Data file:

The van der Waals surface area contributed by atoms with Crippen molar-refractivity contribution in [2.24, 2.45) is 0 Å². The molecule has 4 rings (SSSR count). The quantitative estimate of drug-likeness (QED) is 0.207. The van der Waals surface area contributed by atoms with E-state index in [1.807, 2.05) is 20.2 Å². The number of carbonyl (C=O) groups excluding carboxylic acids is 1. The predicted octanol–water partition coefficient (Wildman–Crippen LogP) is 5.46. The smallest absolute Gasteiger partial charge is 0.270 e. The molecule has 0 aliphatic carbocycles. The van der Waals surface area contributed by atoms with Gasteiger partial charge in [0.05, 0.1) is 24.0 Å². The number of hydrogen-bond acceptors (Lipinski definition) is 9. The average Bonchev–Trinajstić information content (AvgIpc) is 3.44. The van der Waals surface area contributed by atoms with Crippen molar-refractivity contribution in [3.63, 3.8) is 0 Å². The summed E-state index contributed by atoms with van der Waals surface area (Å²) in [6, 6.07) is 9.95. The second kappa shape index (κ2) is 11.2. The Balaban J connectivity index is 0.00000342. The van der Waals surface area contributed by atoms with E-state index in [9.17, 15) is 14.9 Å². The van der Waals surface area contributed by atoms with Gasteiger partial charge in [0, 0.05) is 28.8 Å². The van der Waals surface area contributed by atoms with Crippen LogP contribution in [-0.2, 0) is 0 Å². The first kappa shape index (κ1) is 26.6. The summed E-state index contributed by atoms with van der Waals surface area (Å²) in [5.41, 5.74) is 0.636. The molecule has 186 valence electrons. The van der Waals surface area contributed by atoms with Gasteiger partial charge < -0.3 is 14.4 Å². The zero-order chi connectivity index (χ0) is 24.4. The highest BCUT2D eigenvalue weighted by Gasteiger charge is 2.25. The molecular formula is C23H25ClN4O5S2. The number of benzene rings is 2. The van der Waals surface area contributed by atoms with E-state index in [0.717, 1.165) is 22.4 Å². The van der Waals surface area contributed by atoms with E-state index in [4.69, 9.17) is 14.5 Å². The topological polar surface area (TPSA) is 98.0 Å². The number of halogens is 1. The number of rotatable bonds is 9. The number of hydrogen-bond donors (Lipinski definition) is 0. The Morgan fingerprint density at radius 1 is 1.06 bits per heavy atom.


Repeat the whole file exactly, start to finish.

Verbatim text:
The van der Waals surface area contributed by atoms with Crippen molar-refractivity contribution in [2.24, 2.45) is 0 Å². The molecule has 4 rings (SSSR count). The quantitative estimate of drug-likeness (QED) is 0.207. The van der Waals surface area contributed by atoms with E-state index in [1.807, 2.05) is 20.2 Å². The number of carbonyl (C=O) groups excluding carboxylic acids is 1. The predicted octanol–water partition coefficient (Wildman–Crippen LogP) is 5.46. The smallest absolute Gasteiger partial charge is 0.270 e. The molecule has 0 aliphatic carbocycles. The van der Waals surface area contributed by atoms with Gasteiger partial charge in [0.05, 0.1) is 24.0 Å². The number of hydrogen-bond acceptors (Lipinski definition) is 9. The average Bonchev–Trinajstić information content (AvgIpc) is 3.44. The van der Waals surface area contributed by atoms with Crippen molar-refractivity contribution in [3.63, 3.8) is 0 Å². The summed E-state index contributed by atoms with van der Waals surface area (Å²) in [6, 6.07) is 9.95. The second kappa shape index (κ2) is 11.2. The Balaban J connectivity index is 0.00000342. The van der Waals surface area contributed by atoms with E-state index in [9.17, 15) is 14.9 Å². The van der Waals surface area contributed by atoms with Gasteiger partial charge in [0, 0.05) is 28.8 Å². The van der Waals surface area contributed by atoms with Crippen LogP contribution in [-0.2, 0) is 0 Å². The first kappa shape index (κ1) is 26.6. The summed E-state index contributed by atoms with van der Waals surface area (Å²) in [5.41, 5.74) is 0.636. The molecule has 186 valence electrons. The van der Waals surface area contributed by atoms with Gasteiger partial charge < -0.3 is 14.4 Å². The zero-order chi connectivity index (χ0) is 24.4. The highest BCUT2D eigenvalue weighted by Gasteiger charge is 2.25. The molecular formula is C23H25ClN4O5S2. The number of benzene rings is 2. The van der Waals surface area contributed by atoms with E-state index in [0.717, 1.165) is 22.4 Å². The van der Waals surface area contributed by atoms with E-state index in [4.69, 9.17) is 14.5 Å². The topological polar surface area (TPSA) is 98.0 Å². The number of halogens is 1. The number of rotatable bonds is 9. The number of hydrogen-bond donors (Lipinski definition) is 0. The Morgan fingerprint density at radius 1 is 1.06 bits per heavy atom.